Often (I’m told), a new convert to the Transition Movement will embrace it with the fervor of a religious zealot. The skeptic warns that crafting a vision of the future and trying to steer society towards that vision is an endeavor that is not only presumptuous but fraught with peril. The truth, says Rob Hopkins, founder of the Transition Network and author of The Transition Handbook: From oil dependency to local resilience, is that the right attitude lies somewhere in the middle.
No one knows what the future will bring. Transition adherents are no different. Like most people who have been awake at some point in the last couple of decades, they can make educated guesses. Finite, carbon-based resources are dwindling. Climate change is real and threatens the survival of our species and the planet. What the Transition Movement does is bring people in a community together to try to bring their separate expertise and experience together to map out a blueprint to prepare for just about any calamity or upheaval. There is no one-size-fits-all Transition plan, and their website readily—cheerfully, actually—acknowledges this:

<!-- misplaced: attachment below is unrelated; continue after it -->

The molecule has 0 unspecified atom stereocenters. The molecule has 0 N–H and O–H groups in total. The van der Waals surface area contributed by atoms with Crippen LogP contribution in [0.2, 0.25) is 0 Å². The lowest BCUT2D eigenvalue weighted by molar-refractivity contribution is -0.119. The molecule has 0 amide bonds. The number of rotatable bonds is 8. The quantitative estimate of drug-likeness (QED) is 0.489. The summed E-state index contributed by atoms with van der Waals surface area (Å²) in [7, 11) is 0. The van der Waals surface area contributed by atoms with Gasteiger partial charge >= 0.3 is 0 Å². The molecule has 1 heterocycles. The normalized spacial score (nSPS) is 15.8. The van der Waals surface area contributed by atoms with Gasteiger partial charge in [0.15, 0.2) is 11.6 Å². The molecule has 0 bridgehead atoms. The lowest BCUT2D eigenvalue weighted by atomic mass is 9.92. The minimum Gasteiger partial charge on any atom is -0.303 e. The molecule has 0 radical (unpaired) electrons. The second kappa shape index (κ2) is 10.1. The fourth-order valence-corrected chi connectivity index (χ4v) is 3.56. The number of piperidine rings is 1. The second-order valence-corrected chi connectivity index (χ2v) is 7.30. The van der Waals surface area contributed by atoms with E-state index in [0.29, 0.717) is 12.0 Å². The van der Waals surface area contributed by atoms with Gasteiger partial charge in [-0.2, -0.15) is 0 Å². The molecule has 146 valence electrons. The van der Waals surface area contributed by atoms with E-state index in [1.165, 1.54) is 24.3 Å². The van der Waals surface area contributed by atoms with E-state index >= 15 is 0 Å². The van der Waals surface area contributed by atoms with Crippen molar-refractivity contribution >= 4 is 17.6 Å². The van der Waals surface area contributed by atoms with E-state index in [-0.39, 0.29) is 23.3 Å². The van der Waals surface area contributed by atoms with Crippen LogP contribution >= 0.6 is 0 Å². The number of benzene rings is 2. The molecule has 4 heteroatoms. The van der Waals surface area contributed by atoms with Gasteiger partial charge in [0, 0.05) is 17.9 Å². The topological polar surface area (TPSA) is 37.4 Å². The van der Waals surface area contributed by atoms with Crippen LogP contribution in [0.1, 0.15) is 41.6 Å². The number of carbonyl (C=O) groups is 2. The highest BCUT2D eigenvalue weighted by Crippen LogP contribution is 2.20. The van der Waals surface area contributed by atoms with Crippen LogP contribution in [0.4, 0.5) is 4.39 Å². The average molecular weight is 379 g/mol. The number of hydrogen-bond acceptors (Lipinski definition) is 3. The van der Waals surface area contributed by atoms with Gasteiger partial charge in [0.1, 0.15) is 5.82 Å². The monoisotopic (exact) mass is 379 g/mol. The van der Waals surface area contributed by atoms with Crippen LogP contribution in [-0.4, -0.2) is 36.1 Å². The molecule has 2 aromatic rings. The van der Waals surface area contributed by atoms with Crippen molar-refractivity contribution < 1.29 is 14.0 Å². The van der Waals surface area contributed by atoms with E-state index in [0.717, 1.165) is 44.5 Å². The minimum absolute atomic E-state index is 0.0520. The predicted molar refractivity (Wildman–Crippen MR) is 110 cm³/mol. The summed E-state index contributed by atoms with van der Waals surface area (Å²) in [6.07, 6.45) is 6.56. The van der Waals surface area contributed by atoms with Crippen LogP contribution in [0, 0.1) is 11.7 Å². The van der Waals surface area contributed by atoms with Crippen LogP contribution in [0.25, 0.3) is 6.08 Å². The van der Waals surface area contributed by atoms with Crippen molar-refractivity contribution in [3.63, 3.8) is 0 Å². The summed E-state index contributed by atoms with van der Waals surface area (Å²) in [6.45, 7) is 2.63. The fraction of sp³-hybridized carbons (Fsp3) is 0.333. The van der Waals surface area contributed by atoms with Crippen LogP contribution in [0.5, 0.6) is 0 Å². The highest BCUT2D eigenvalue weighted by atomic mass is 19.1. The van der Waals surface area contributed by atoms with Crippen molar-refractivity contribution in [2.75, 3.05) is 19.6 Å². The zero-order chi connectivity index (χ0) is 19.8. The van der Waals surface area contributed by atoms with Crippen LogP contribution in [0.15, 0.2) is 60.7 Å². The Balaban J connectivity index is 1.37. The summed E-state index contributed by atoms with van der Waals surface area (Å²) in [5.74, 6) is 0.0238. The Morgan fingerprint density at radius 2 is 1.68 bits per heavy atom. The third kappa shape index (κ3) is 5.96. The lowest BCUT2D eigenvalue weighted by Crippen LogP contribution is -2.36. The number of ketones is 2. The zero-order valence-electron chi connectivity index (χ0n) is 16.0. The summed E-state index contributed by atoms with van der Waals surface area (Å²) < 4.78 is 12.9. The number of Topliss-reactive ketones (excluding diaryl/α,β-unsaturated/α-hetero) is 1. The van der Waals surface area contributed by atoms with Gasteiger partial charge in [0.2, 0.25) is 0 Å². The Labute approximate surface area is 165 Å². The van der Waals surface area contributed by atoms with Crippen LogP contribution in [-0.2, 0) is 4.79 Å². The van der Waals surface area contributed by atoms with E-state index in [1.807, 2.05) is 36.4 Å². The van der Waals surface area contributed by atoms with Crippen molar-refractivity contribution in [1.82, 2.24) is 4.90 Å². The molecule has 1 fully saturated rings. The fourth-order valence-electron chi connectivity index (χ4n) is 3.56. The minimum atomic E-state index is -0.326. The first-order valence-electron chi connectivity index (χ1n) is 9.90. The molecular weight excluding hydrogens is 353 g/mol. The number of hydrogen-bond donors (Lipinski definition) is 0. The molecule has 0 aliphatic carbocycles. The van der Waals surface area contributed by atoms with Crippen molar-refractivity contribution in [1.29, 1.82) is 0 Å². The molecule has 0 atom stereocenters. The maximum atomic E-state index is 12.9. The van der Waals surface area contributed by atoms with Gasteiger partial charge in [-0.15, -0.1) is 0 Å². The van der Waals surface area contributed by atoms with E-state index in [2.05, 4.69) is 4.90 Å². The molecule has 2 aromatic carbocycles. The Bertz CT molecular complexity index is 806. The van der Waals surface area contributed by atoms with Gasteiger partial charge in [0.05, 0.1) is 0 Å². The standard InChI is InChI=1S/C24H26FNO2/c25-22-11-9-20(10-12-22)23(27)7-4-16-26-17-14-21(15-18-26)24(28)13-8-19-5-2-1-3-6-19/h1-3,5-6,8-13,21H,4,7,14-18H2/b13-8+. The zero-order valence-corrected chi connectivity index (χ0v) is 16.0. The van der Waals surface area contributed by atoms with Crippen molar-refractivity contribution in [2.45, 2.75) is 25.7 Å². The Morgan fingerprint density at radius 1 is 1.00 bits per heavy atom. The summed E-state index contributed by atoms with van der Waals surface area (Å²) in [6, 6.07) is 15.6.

The Cheerful Disclaimer!
Just in case you were under the impression that Transition is a process defined by people who have all the answers, you need to be aware of a key fact. We truly don’t know if this will work. Transition is a social experiment on a massive scale. What we are convinced of is this:
- if we wait for the governments, it’ll be too little, too late
- if we act as individuals, it’ll be too little
- but if we act as communities, it might just be enough, just in time.
Everything that you read on this site is the result of real work undertaken in the real world with community engagement at its heart. There’s not an ivory tower in sight, no professors in musty oak-panelled studies churning out erudite papers, no slavish adherence to a model carved in stone.
This site, just like the transition model, is brought to you by people who are actively engaged in transition in a community. People who are learning by doing – and learning all the time. People who understand that we can’t sit back and wait for someone else to do the work. People like you, perhaps…
If you live in New England, you’ll have a chance to find out for yourself what it’s all about:
Luckily, there’s a chance Monday for everyone in the central Vermont area to find out more about Transition Towns and judge for themselves. Naresh Giangrande, co-founder of the first Transition Town, Totnes in the UK, will speak on “Transition Towns: From Oil Dependency to Resilient Communities.” The talk is Monday, November 24, 7 pm. Unitarian Church, Main Street, Montpelier. We’re being contacted by people as far away as Maine and Massachusetts who want to hear the talk, so come early!